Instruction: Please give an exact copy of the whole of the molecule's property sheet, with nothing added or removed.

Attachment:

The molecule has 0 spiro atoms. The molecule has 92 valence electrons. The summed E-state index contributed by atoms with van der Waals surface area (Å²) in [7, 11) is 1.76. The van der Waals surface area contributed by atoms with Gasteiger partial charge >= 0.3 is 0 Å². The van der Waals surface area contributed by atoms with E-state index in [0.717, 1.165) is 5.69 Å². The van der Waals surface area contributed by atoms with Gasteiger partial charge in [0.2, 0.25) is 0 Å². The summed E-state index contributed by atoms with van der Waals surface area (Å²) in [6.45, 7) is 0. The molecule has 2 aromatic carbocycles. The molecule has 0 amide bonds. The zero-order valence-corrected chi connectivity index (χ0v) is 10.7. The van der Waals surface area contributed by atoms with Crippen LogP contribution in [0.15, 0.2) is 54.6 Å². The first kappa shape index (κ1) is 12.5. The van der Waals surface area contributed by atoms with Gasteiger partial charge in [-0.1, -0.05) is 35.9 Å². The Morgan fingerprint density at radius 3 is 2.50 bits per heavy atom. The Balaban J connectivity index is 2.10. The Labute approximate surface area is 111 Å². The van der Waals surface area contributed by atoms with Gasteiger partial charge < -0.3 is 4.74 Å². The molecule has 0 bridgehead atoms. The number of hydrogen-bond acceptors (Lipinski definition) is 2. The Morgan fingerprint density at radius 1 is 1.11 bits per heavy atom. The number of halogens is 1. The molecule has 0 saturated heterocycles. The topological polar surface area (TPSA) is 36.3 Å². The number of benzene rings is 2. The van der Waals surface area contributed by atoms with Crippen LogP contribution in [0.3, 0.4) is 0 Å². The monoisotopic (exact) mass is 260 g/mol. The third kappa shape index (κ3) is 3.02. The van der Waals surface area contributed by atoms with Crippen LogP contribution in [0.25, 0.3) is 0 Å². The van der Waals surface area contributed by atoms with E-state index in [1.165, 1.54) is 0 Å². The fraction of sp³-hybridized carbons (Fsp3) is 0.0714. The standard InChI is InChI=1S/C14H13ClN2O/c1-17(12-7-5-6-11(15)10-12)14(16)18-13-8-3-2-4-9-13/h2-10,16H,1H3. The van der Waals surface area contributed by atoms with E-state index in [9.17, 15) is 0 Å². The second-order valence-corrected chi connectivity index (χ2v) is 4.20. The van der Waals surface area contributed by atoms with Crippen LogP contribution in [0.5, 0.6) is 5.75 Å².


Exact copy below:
The molecule has 0 spiro atoms. The molecule has 92 valence electrons. The summed E-state index contributed by atoms with van der Waals surface area (Å²) in [7, 11) is 1.76. The van der Waals surface area contributed by atoms with Gasteiger partial charge >= 0.3 is 0 Å². The van der Waals surface area contributed by atoms with E-state index in [0.717, 1.165) is 5.69 Å². The van der Waals surface area contributed by atoms with Gasteiger partial charge in [0.2, 0.25) is 0 Å². The summed E-state index contributed by atoms with van der Waals surface area (Å²) in [6.45, 7) is 0. The molecule has 2 aromatic carbocycles. The molecule has 0 amide bonds. The zero-order valence-corrected chi connectivity index (χ0v) is 10.7. The van der Waals surface area contributed by atoms with Crippen LogP contribution in [0.15, 0.2) is 54.6 Å². The first kappa shape index (κ1) is 12.5. The van der Waals surface area contributed by atoms with Gasteiger partial charge in [-0.1, -0.05) is 35.9 Å². The Morgan fingerprint density at radius 3 is 2.50 bits per heavy atom. The Balaban J connectivity index is 2.10. The Labute approximate surface area is 111 Å². The van der Waals surface area contributed by atoms with Gasteiger partial charge < -0.3 is 4.74 Å². The molecule has 0 bridgehead atoms. The number of hydrogen-bond acceptors (Lipinski definition) is 2. The Morgan fingerprint density at radius 1 is 1.11 bits per heavy atom. The number of halogens is 1. The molecule has 0 saturated heterocycles. The topological polar surface area (TPSA) is 36.3 Å². The number of benzene rings is 2. The van der Waals surface area contributed by atoms with Crippen LogP contribution in [0.3, 0.4) is 0 Å². The monoisotopic (exact) mass is 260 g/mol. The third kappa shape index (κ3) is 3.02. The van der Waals surface area contributed by atoms with Crippen LogP contribution in [0.25, 0.3) is 0 Å². The van der Waals surface area contributed by atoms with E-state index in [1.165, 1.54) is 0 Å². The fraction of sp³-hybridized carbons (Fsp3) is 0.0714. The standard InChI is InChI=1S/C14H13ClN2O/c1-17(12-7-5-6-11(15)10-12)14(16)18-13-8-3-2-4-9-13/h2-10,16H,1H3. The van der Waals surface area contributed by atoms with E-state index in [9.17, 15) is 0 Å². The second-order valence-corrected chi connectivity index (χ2v) is 4.20. The van der Waals surface area contributed by atoms with Crippen LogP contribution in [0.5, 0.6) is 5.75 Å².